Image: Lorena Mal, Le livre de musique/la selección natural (the gap between two beats), 2013-2020, found books, artist frame.
Synchrony (one day at all times) is a live 24hrs online stream available only at commonfrequencies.net, featuring a sound work for piano by artist Lorena Mal (Mexico City). In the work, the polyrhythmic relations are based on the pulse rhythms of different living organisms, human and non-human, setting unexpected encounters and silence intervals, while crossing the states of sleep, hibernation, calm and activity of different bodies through the passing hours of a whole day.
A section of the piece (12:00 to 16:00hrs) will presented at The Old Stone House, North Garden, in Brooklyn NY.
Synchrony explores various notions of ‘living’ time through the meeting between systems that measure it’s passing, where rhythm is both biological and musical, and tempo, pace or heartbeats are all counted as beats per minute. Combining archival objects, images, modified metronomes, scores and a series of events for 2 pianos and multiple interpreters playing simultaneously different temporalities, the project takes the standard metro- nome as main subject to inquire, and departs from the coincidence between the human heartbeat and it’s limits - both from 40 beats per minute (Grave, or an adult human sleeping) to 208 bpm (Prestissimo, or an adult human before collapse)- to propose another sense of pace beyond a dominant history of human “law” (metronome, metron “measure” and nomos “regulating, law”), based on the heartbeat data of all living organisms found publicly to date on scientific literature, as polyrhythmic relations to experience different bodies across states of sleep, hibernation, calm and activity.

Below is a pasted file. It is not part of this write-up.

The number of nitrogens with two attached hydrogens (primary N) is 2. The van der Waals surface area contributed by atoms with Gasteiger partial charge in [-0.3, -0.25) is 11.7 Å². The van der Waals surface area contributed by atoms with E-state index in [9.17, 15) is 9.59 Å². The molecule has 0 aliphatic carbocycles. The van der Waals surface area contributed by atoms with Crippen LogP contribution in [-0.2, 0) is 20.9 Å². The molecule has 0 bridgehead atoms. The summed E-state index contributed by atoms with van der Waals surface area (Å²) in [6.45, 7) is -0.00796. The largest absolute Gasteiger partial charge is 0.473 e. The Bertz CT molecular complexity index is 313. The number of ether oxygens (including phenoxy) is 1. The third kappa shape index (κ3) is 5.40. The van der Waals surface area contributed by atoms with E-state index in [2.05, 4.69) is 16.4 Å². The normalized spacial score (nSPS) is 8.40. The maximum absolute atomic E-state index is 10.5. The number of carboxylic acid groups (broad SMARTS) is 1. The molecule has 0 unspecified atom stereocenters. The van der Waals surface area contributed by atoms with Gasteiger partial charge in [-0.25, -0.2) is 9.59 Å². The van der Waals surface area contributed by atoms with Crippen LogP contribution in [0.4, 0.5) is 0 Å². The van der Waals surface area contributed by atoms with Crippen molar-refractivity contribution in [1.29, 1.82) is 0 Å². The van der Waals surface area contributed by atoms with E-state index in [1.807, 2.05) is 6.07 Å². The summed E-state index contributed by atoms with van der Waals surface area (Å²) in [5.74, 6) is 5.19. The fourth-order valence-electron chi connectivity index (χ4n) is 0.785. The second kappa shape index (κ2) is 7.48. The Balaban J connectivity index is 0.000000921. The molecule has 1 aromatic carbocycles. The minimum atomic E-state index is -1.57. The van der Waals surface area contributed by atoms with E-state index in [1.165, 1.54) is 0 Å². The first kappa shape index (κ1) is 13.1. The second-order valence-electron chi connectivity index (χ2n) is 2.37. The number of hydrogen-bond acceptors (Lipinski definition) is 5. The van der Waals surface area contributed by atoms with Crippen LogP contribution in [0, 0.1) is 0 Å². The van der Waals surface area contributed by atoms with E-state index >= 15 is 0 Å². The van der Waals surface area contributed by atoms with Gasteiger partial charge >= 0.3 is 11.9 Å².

Disrupting the limits of the metronome and staging tensions of the human capacity of interpretation and perception, Synchrony formulates their own sense of ‘movement’, ‘chords’, and ‘scales’ within a new range to move around that goes from 1bpm to 1511bpm (from a clam in calm, mesodesma mactroides, to a shrew in stress, suncus murinus), among other 356 species in-between, setting unexpected encounters and silence intervals, turning the act of listening into an intersubjective process of reciprocity, even involuntary.
**Third Movement: Adagio (calm) in collaboration with Emilio Hinojosa (composición), Lauren Nichols (Department of Applied Ecology, North Carolina State University), Clint Penick (Ecology, Evolution, & Organismal Biology, Kennesaw State University), and Rob R. Dunn (Department of Applied Ecology, North Carolina State University)